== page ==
Global Markets to 12 August 2019
- Trading is highly erratic on global stock markets as President Trump ratchets up tensions between the US and China.
- The scramble for US debt as a safe-haven asset class pushes yields even lower, increasing concerns that a recession may be in the offing.
- In Italy, an autumn election looks increasingly likely as Matteo Salvini pulls the plug on any coalition government.
- Sterling continues to slide on news that the UK economy has contracted in the second quarter – its first contraction in almost seven years.
- In the commodity markets, Brent crude oil prices bounce back, while gold trades just below the psychological US$1500 threshold.
- Government bond yields fall, and the world prepares for an increasingly hostile US-China trade war, creating a difficult environment for risk assets (such as equities).
Global Market Summary
It was a week of erratic trading on global stock markets, catalysed by upheavals in US and Italian politics. Following his recent threat to impose a further 10% trade tariff on the remaining US$300 billion of untaxed Chinese exports, President Trump told reporters on Friday that he did not think that the US was ready to strike a trade deal with China.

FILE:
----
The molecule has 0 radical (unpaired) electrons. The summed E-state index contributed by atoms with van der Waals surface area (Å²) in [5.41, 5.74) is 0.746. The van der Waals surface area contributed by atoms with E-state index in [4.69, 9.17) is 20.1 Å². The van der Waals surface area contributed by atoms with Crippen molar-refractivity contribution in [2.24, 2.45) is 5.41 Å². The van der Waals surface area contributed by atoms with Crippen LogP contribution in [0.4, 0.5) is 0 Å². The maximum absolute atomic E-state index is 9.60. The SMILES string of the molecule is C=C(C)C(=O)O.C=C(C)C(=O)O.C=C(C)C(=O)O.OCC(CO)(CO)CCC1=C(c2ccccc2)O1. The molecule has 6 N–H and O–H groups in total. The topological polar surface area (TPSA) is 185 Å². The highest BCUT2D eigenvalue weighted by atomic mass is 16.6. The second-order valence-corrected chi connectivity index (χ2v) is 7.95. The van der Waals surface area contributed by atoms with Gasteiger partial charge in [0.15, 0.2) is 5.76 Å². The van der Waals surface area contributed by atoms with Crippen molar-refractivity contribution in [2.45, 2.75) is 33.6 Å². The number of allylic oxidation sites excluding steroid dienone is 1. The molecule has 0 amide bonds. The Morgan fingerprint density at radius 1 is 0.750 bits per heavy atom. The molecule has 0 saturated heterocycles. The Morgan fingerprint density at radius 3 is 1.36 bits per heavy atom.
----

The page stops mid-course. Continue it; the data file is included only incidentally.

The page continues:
Should this new tariff be imposed from September, then virtually all Chinese exports to the US would be subject to levies ranging from 10% to 25%. However, China retaliated by letting the value of its currency fall to its lowest level in more than a decade and halting all crop imports.